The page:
HEALTH – COVID-19 restrictions increase exposure to vicarious trauma
According to the American Counseling Association (ACA), vicarious trauma is the emotional residue of exposure that counselors have from working with people as they are hearing their trauma stories and become witnesses to the pain, fear, and terror that trauma survivors have endured.
While the term, vicarious trauma, has historically been associated with counselors, doctors, first responders, law enforcement, and other occupations that expose them to other’s trauma, I believe the term can be used to represent anyone who has heard or witnessed anyone else’s trauma regardless of your career or profession. Recently, I have found myself, friends, and family experiencing vicarious trauma on a personal level through other family members, friends, and even complete strangers through social media and the news.
In 2020, we have collectively experienced the tragic death of Kobe Bryant and his daughter, Gigi; COVID 19, stay at home orders, wearing masks, working and schooling from home; rioting and looting during protests; and for those in Northern Colorado, the two largest wildfires in the state’s history; among other situations.
Vicarious trauma can change a person’s worldview, making them more cynical or fearful. However, it can also make people more appreciative of things they have or the life they live. Vicarious Trauma can be negative, neutral, or positive. For the purpose of this article, we are going to address negative vicarious trauma and how to manage through it.
People at risk for experiencing vicarious trauma include people who have had previous trauma themselves, experience social isolation, tend to avoid feelings, tend to withdraw, tend to assign blame to others in stressful situations, have a difficult time expressing feelings, and those having constant and/or intense exposure to trauma.
People who are experiencing vicarious trauma may have some or all of the following symptoms:
-Difficult time managing emotions
-May feel emotionally numb or shut down
-Fatigue or may have a difficult time falling asleep or staying asleep
-May experience physical symptoms such as aches, pains and a weak immune system
-May be easily distracted or have a difficult time focusing
-May experience a lack of hope and/or have a difficult time finding meaning in life
-May withdraw from family/friends, may avoid intimacy, may experience interpersonal conflict
-May experience excessive worry about the potential dangers of the world and/or their loved one’s safety
-May become irritable, aggressive, explosive and/or have violent outbursts
-May experience destructive behavior such as substance abuse, alcoholism, gambling, not eating or eating too much, promiscuity, drinking and driving, and/or other risky behaviors
-May experience a lack of enjoyment or fulfillment in things they once enjoyed
-May experience nightmares or hypervigilance and/or other behaviors associated with PTSD
If you recognize any of these symptoms in yourself, know that you are not alone. 2020 has been a very difficult year for everyone; and more difficult for some more than others. We can’t get on social media or turn on the news without hearing about how someone has been negatively impacted by COVID, lost their lives in a tragic accident or by homicide or suicide, heard the story or see the stories of homes, towns, and cattle being evacuated and left behind due to the fires, businesses being broken into and/or destroyed by protestors. Every time we read an article or a post or watch a news report or press conference, we are being exposed to trauma, which is one of the risk factors for experiencing vicarious trauma. Another thing that increases us experiencing vicarious trauma, is social isolation. During stay home orders, everyone was and has been socially isolated, so now more than ever, many people are being exposed to more and more trauma through social media and the news, isolated and without an outlet for managing it.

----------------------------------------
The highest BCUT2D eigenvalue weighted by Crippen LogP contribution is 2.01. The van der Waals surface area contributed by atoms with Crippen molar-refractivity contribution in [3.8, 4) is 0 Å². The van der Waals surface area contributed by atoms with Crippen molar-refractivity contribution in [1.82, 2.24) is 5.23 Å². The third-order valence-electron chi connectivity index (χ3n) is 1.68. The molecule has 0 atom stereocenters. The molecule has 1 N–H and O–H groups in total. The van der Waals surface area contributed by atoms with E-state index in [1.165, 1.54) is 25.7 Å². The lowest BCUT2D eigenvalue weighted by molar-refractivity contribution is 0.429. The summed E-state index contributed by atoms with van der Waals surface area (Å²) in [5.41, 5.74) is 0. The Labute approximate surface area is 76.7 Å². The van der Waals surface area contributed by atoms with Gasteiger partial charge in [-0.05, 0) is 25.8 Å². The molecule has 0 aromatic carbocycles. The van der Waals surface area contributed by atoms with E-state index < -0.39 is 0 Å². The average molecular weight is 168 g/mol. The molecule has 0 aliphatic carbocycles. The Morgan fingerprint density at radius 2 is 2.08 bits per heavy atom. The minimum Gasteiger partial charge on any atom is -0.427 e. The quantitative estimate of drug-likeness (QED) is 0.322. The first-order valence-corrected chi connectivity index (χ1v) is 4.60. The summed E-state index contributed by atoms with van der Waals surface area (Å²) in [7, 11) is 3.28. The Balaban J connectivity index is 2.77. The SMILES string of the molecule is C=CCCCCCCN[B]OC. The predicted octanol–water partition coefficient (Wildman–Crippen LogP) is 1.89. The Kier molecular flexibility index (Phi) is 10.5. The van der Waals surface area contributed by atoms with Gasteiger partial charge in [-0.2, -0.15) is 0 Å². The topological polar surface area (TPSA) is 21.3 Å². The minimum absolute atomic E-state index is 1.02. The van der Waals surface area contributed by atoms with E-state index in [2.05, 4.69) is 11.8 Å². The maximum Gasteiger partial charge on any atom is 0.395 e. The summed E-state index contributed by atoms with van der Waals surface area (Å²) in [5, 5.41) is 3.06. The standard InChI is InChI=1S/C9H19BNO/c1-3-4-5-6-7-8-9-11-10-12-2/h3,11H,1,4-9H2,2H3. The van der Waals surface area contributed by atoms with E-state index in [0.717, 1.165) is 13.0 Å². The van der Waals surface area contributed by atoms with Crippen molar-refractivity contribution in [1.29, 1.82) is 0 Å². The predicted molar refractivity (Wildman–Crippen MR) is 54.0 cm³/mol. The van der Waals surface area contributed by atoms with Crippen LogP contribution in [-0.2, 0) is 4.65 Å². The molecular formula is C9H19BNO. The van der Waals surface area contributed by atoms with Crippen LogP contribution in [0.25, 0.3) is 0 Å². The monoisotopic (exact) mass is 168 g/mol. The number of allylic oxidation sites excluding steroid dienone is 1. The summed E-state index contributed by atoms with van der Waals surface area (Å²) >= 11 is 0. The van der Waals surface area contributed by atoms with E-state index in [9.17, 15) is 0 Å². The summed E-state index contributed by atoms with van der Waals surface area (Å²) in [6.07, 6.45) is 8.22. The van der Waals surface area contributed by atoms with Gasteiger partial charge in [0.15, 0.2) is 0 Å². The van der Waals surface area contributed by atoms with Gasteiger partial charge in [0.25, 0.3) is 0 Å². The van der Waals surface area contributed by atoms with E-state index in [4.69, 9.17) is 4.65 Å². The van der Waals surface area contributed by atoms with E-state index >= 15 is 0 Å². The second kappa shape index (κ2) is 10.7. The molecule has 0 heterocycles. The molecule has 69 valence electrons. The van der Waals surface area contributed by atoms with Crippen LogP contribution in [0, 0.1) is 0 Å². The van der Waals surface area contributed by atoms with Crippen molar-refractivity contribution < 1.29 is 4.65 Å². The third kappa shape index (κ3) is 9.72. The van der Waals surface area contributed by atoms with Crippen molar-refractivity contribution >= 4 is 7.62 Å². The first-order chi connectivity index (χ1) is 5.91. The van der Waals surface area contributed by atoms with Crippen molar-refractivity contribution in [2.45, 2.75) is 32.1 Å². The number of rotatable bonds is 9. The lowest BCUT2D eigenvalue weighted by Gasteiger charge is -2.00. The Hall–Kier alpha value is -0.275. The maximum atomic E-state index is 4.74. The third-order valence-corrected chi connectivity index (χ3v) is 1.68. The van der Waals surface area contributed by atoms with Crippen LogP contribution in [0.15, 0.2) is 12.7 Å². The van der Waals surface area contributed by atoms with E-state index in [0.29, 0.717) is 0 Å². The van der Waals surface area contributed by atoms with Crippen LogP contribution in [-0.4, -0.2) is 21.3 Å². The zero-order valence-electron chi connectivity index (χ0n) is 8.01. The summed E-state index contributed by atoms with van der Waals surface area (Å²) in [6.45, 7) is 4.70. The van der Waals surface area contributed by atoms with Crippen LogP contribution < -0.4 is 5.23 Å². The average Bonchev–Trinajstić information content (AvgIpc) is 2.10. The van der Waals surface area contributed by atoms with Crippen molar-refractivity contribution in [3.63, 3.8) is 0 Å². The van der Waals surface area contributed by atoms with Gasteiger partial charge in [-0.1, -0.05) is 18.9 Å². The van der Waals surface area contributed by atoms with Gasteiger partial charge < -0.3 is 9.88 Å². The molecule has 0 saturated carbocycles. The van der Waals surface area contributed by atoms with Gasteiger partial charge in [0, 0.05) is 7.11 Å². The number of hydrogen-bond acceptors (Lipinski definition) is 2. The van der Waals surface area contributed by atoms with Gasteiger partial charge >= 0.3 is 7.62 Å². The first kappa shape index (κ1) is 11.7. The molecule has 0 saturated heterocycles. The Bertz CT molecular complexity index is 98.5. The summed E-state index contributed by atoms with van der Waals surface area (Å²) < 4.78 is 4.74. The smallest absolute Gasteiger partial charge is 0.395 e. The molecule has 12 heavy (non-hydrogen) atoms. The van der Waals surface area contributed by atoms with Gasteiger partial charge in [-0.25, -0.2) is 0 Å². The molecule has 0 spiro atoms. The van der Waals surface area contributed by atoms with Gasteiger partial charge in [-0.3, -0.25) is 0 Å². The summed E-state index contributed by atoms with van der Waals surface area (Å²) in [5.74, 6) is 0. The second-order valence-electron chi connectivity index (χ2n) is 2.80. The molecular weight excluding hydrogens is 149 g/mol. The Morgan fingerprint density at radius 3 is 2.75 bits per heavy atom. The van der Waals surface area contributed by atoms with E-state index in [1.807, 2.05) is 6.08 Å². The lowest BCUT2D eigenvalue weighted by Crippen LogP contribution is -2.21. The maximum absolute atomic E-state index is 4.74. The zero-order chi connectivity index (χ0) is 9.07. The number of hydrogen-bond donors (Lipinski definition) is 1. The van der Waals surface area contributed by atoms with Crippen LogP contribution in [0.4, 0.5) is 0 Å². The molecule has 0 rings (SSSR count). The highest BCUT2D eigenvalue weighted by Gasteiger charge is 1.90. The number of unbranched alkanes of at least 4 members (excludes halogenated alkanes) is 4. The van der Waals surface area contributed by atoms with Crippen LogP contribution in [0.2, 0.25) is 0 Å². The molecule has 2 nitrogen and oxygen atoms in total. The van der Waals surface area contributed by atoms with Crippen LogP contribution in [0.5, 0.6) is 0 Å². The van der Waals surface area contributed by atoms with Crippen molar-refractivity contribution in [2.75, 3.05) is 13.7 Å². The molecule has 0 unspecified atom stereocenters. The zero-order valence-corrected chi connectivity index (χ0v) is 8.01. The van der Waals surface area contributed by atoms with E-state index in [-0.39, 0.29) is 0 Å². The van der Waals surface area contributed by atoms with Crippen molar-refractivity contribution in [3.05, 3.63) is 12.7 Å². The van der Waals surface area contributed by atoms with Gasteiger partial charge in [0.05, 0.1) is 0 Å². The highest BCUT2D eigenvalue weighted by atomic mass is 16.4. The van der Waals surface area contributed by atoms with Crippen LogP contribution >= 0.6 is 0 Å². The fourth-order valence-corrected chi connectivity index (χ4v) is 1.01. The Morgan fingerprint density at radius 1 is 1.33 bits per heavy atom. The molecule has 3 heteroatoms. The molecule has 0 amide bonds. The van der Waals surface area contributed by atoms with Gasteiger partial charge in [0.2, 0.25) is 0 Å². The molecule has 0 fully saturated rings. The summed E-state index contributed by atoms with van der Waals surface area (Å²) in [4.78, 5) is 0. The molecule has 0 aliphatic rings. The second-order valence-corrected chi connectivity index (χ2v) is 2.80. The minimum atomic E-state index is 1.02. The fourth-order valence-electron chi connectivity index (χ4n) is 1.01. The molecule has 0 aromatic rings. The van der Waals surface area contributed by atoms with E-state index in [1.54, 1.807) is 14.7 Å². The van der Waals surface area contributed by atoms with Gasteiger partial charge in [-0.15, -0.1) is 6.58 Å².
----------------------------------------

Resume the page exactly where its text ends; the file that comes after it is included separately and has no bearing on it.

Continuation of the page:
Here are some tips for managing vicarious trauma:
-Talk to your family and friends about your thoughts, feelings and concerns.
-Try to not take your feelings out on your family and friends in a negative way.
-Try to develop and maintain a daily routine.
-Make sure you are getting enough sleep, eating healthy, getting exercise and practicing good hygiene
-Take time to engage in social activities or activities that support self-care: sports, zoom calls, video chats, telephone calls, reading positive material, journal, pray, meditate, etc.
-Try to avoid and/or limit social media (or unfollow friends who post only negative information) and the news (television, newspaper, online articles)
-Seek therapeutic or professional assistance if needed
If a loved one is experiencing vicarious trauma, here are some tips for helping him/her:
-Allow them to talk about their thoughts, feelings and/or concerns without judgment.
-Avoid telling them they are overreacting.
-Don’t take their responses personally and try to remember their response is to a traumatic situation and not to you.
-Help hold them accountable to developing a daily routine, getting exercise, eating healthy and practicing good hygiene.
-Encourage them to seek professional help if they are experiencing depression, anxiety, PTSD or suicidal or homicidal ideation, as a result of the vicarious trauma.
Heather Meyer is a Licensed Professional Counselor and Neurofeedback Specialist and can be reached at 970-430-6552 or at [email protected]
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